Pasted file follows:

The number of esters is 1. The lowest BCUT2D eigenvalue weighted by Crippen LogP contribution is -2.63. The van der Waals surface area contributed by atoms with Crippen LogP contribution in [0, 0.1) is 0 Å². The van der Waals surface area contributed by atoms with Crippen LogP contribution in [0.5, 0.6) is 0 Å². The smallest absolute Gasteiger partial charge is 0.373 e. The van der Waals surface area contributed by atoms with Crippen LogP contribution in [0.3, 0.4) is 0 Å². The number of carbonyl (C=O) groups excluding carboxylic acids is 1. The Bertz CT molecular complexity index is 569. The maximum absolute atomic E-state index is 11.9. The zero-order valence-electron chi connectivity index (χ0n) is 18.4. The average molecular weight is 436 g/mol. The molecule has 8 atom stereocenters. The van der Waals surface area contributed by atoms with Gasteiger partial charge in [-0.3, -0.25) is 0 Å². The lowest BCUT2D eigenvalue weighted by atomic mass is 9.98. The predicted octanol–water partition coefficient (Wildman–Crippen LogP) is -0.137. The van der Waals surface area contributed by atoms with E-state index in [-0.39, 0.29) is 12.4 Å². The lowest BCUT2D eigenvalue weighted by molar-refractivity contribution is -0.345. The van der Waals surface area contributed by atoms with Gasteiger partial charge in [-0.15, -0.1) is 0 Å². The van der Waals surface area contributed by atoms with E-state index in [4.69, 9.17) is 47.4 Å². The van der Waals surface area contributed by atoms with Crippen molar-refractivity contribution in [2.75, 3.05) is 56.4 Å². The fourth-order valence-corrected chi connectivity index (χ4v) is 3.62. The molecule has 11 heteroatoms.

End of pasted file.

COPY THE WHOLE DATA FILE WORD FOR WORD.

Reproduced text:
The number of esters is 1. The lowest BCUT2D eigenvalue weighted by Crippen LogP contribution is -2.63. The van der Waals surface area contributed by atoms with Crippen LogP contribution in [0, 0.1) is 0 Å². The van der Waals surface area contributed by atoms with Crippen LogP contribution in [0.5, 0.6) is 0 Å². The smallest absolute Gasteiger partial charge is 0.373 e. The van der Waals surface area contributed by atoms with Crippen LogP contribution in [0.3, 0.4) is 0 Å². The number of carbonyl (C=O) groups excluding carboxylic acids is 1. The Bertz CT molecular complexity index is 569. The maximum absolute atomic E-state index is 11.9. The zero-order valence-electron chi connectivity index (χ0n) is 18.4. The average molecular weight is 436 g/mol. The molecule has 8 atom stereocenters. The van der Waals surface area contributed by atoms with Gasteiger partial charge in [-0.3, -0.25) is 0 Å². The lowest BCUT2D eigenvalue weighted by atomic mass is 9.98. The predicted octanol–water partition coefficient (Wildman–Crippen LogP) is -0.137. The van der Waals surface area contributed by atoms with E-state index in [-0.39, 0.29) is 12.4 Å². The lowest BCUT2D eigenvalue weighted by molar-refractivity contribution is -0.345. The van der Waals surface area contributed by atoms with Gasteiger partial charge in [-0.15, -0.1) is 0 Å². The van der Waals surface area contributed by atoms with E-state index in [4.69, 9.17) is 47.4 Å². The van der Waals surface area contributed by atoms with Crippen molar-refractivity contribution in [2.75, 3.05) is 56.4 Å². The fourth-order valence-corrected chi connectivity index (χ4v) is 3.62. The molecule has 11 heteroatoms.